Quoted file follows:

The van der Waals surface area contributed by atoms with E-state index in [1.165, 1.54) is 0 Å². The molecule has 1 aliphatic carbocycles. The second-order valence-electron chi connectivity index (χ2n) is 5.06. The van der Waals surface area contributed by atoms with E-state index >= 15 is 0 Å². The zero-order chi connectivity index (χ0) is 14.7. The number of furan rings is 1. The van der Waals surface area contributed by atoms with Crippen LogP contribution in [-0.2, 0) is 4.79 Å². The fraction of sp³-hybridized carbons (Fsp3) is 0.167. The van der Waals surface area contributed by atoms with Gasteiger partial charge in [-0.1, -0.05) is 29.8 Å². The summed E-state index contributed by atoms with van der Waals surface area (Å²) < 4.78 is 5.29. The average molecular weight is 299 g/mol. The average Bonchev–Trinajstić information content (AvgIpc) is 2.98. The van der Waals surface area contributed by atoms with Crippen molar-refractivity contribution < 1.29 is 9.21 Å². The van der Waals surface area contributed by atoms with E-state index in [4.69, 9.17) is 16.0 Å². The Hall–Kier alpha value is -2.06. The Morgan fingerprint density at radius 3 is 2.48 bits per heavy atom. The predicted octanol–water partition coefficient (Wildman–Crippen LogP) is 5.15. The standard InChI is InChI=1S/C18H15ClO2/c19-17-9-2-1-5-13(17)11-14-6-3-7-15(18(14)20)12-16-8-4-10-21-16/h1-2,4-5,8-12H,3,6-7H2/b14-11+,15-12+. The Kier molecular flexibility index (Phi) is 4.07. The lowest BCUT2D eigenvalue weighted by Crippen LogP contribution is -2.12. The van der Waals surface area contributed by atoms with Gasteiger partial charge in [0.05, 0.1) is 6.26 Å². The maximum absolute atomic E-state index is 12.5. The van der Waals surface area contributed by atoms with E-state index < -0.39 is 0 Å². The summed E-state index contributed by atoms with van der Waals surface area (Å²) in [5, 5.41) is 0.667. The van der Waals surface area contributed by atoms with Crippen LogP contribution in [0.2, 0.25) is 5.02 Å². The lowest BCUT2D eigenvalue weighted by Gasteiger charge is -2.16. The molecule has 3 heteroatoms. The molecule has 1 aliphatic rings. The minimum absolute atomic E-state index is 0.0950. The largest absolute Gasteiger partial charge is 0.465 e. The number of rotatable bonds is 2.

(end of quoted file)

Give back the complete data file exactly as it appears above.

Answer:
The van der Waals surface area contributed by atoms with E-state index in [1.165, 1.54) is 0 Å². The molecule has 1 aliphatic carbocycles. The second-order valence-electron chi connectivity index (χ2n) is 5.06. The van der Waals surface area contributed by atoms with E-state index >= 15 is 0 Å². The zero-order chi connectivity index (χ0) is 14.7. The number of furan rings is 1. The van der Waals surface area contributed by atoms with Crippen LogP contribution in [-0.2, 0) is 4.79 Å². The fraction of sp³-hybridized carbons (Fsp3) is 0.167. The van der Waals surface area contributed by atoms with Gasteiger partial charge in [-0.1, -0.05) is 29.8 Å². The summed E-state index contributed by atoms with van der Waals surface area (Å²) < 4.78 is 5.29. The average molecular weight is 299 g/mol. The average Bonchev–Trinajstić information content (AvgIpc) is 2.98. The van der Waals surface area contributed by atoms with Crippen molar-refractivity contribution < 1.29 is 9.21 Å². The van der Waals surface area contributed by atoms with E-state index in [4.69, 9.17) is 16.0 Å². The Hall–Kier alpha value is -2.06. The Morgan fingerprint density at radius 3 is 2.48 bits per heavy atom. The predicted octanol–water partition coefficient (Wildman–Crippen LogP) is 5.15. The standard InChI is InChI=1S/C18H15ClO2/c19-17-9-2-1-5-13(17)11-14-6-3-7-15(18(14)20)12-16-8-4-10-21-16/h1-2,4-5,8-12H,3,6-7H2/b14-11+,15-12+. The Kier molecular flexibility index (Phi) is 4.07. The lowest BCUT2D eigenvalue weighted by Crippen LogP contribution is -2.12. The van der Waals surface area contributed by atoms with Gasteiger partial charge in [0.05, 0.1) is 6.26 Å². The maximum absolute atomic E-state index is 12.5. The van der Waals surface area contributed by atoms with E-state index < -0.39 is 0 Å². The summed E-state index contributed by atoms with van der Waals surface area (Å²) in [5, 5.41) is 0.667. The van der Waals surface area contributed by atoms with Crippen LogP contribution in [0.2, 0.25) is 5.02 Å². The lowest BCUT2D eigenvalue weighted by Gasteiger charge is -2.16. The molecule has 3 heteroatoms. The molecule has 1 aliphatic rings. The minimum absolute atomic E-state index is 0.0950. The largest absolute Gasteiger partial charge is 0.465 e. The number of rotatable bonds is 2.